# Getting From Concentration Inequality to Interval Length

I've seen this used some times and I would like to ask what steps are taken on the way to getting there:

E.g. assuming bounded variance, we can use Chebyshev concentration inequality: for any $$t>0$$,

$$P(\lvert X - \mu \rvert > t) \leq \frac{\sigma^2}{t^2}$$

What are the steps I would need to take to find the bound for the length of some interval around $$\mu$$ that contains probability mass $$1-\eta$$ of the distribution of $$X$$, for $$0 \leq \eta \leq 1$$?

For example

Given bounded fourth moment:

$$E[(X-\mu)^4] \leq C_4 \bigg(E[(X-\mu)^2]\bigg)^2$$

the following concentration inequality applies

$$P(\lvert X - E[X] \rvert \geq t \sigma) \leq \frac{C_4}{t^4}$$

Then let $$I_{1-\eta}$$ be the interval around $$\mu$$ containing $$1-\eta$$ probability mass, then using the concentration inequality we know that:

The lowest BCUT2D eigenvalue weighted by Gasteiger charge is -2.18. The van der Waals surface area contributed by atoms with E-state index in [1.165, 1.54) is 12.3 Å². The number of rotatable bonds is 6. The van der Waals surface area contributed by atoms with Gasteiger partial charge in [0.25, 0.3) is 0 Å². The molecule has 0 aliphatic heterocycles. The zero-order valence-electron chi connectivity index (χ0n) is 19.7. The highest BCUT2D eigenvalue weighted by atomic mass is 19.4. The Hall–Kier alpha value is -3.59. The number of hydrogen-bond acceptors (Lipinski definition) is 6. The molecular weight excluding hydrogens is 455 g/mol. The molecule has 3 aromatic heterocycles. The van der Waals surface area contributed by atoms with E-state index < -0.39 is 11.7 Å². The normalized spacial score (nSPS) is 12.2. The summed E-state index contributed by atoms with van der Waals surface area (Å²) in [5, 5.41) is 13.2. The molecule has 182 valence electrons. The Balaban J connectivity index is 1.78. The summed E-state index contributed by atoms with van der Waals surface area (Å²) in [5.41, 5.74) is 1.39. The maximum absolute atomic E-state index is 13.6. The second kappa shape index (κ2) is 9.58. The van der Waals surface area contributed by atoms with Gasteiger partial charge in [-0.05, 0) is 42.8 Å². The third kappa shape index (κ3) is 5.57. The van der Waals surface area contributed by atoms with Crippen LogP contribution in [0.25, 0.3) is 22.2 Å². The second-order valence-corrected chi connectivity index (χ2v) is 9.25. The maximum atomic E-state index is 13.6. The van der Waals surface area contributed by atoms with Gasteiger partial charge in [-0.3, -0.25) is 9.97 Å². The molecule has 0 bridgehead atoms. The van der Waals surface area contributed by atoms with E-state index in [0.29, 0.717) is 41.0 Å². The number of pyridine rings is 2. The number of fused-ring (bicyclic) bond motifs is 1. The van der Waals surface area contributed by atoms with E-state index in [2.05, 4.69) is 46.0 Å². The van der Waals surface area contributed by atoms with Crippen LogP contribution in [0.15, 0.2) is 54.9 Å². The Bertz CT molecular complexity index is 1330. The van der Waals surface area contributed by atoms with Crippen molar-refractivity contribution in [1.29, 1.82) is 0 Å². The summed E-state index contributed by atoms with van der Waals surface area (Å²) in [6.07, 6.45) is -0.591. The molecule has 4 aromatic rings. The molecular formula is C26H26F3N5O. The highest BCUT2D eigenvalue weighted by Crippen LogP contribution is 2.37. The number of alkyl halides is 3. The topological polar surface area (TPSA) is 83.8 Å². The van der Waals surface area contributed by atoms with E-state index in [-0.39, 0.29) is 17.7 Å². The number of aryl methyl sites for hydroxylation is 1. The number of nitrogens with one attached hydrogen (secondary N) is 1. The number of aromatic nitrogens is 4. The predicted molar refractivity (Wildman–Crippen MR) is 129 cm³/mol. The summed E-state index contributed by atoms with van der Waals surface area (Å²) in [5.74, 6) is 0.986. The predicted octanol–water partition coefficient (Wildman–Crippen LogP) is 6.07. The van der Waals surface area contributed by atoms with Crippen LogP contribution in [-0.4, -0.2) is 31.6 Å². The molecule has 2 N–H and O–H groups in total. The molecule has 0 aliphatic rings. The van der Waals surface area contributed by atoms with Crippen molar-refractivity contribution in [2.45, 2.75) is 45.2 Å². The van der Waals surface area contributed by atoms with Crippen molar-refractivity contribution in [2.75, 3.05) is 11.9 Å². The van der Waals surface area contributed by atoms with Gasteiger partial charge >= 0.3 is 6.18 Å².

$$\text{length}(I_{1-\eta}) \leq \frac{C_4^{\frac{1}{4}}\sigma}{\eta^\frac{1}{4}}$$ What are the steps taken to arrive at this length bound? Taken from this paper, lemma 11 (concentration) and p43 (length)

• No general bound exists, apart from the trivial lower bound of $0$ and upper bound of $+\infty:$ you need to specify more about how the interval is constructed or about the distribution of $X.$ Would you like to clarify your question? – whuber Mar 30 '19 at 21:16
• @whuber thank you, I have added an example that led to this question – eeek Mar 31 '19 at 11:41

I think this might be how to think of it :

Rewrite the concentration inequality as

$$\mathbb{P} \bigg( \lvert X - E[X] \rvert \geq t \sigma C_4^\frac{1}{4} \bigg) \leq \frac{1}{t^4}$$

then

$$\mathbb{P} \bigg( \lvert X - E[X] \rvert \geq \eta^{-\frac{1}{4}} \sigma C_4^\frac{1}{4} \bigg) \leq \eta$$

then if you removed the $$\eta$$-quantile, the remaining $$1-\eta$$ mass of points would lie within

$$\lvert X - E[X] \rvert \leq \frac{C_4^\frac{1}{4}}{\eta^\frac{1}{4}} \sigma$$